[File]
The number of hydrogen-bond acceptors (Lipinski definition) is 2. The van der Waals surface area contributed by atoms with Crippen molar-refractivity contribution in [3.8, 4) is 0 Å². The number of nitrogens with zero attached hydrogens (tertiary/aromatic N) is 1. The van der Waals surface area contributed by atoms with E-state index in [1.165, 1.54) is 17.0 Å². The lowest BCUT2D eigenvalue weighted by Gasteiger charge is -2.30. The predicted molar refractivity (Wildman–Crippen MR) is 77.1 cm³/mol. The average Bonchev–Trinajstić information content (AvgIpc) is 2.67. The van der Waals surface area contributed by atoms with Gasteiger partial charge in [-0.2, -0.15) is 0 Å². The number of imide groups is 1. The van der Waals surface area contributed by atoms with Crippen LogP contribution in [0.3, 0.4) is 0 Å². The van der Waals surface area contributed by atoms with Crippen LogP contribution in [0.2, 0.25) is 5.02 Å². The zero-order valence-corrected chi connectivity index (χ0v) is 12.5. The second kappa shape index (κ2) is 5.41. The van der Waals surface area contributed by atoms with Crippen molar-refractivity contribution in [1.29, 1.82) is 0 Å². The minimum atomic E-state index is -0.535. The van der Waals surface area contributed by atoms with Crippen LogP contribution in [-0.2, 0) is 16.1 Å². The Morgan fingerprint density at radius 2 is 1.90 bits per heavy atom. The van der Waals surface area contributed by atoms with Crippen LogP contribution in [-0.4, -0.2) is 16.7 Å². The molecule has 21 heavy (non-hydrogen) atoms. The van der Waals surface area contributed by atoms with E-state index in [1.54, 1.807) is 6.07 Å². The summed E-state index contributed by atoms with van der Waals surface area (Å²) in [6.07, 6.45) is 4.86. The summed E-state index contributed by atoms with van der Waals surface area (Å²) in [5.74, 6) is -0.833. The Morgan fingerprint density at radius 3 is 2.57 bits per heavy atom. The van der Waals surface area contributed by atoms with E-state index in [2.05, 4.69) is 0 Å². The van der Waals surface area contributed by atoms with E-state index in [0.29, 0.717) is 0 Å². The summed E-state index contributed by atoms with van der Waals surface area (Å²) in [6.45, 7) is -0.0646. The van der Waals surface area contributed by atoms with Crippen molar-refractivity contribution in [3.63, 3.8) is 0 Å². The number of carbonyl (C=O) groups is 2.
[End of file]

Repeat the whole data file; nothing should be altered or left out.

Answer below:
The number of hydrogen-bond acceptors (Lipinski definition) is 2. The van der Waals surface area contributed by atoms with Crippen molar-refractivity contribution in [3.8, 4) is 0 Å². The number of nitrogens with zero attached hydrogens (tertiary/aromatic N) is 1. The van der Waals surface area contributed by atoms with E-state index in [1.165, 1.54) is 17.0 Å². The lowest BCUT2D eigenvalue weighted by Gasteiger charge is -2.30. The predicted molar refractivity (Wildman–Crippen MR) is 77.1 cm³/mol. The average Bonchev–Trinajstić information content (AvgIpc) is 2.67. The van der Waals surface area contributed by atoms with Gasteiger partial charge in [-0.2, -0.15) is 0 Å². The number of imide groups is 1. The van der Waals surface area contributed by atoms with Crippen LogP contribution in [0.3, 0.4) is 0 Å². The van der Waals surface area contributed by atoms with Crippen LogP contribution in [0.2, 0.25) is 5.02 Å². The zero-order valence-corrected chi connectivity index (χ0v) is 12.5. The second kappa shape index (κ2) is 5.41. The van der Waals surface area contributed by atoms with Crippen molar-refractivity contribution in [1.29, 1.82) is 0 Å². The minimum atomic E-state index is -0.535. The van der Waals surface area contributed by atoms with Crippen LogP contribution in [-0.2, 0) is 16.1 Å². The Morgan fingerprint density at radius 2 is 1.90 bits per heavy atom. The van der Waals surface area contributed by atoms with Crippen LogP contribution in [-0.4, -0.2) is 16.7 Å². The molecule has 21 heavy (non-hydrogen) atoms. The van der Waals surface area contributed by atoms with E-state index in [1.54, 1.807) is 6.07 Å². The summed E-state index contributed by atoms with van der Waals surface area (Å²) in [6.07, 6.45) is 4.86. The summed E-state index contributed by atoms with van der Waals surface area (Å²) in [5.74, 6) is -0.833. The Morgan fingerprint density at radius 3 is 2.57 bits per heavy atom. The van der Waals surface area contributed by atoms with E-state index in [2.05, 4.69) is 0 Å². The van der Waals surface area contributed by atoms with E-state index in [0.29, 0.717) is 0 Å². The summed E-state index contributed by atoms with van der Waals surface area (Å²) in [6.45, 7) is -0.0646. The van der Waals surface area contributed by atoms with Crippen molar-refractivity contribution in [3.63, 3.8) is 0 Å². The number of carbonyl (C=O) groups is 2.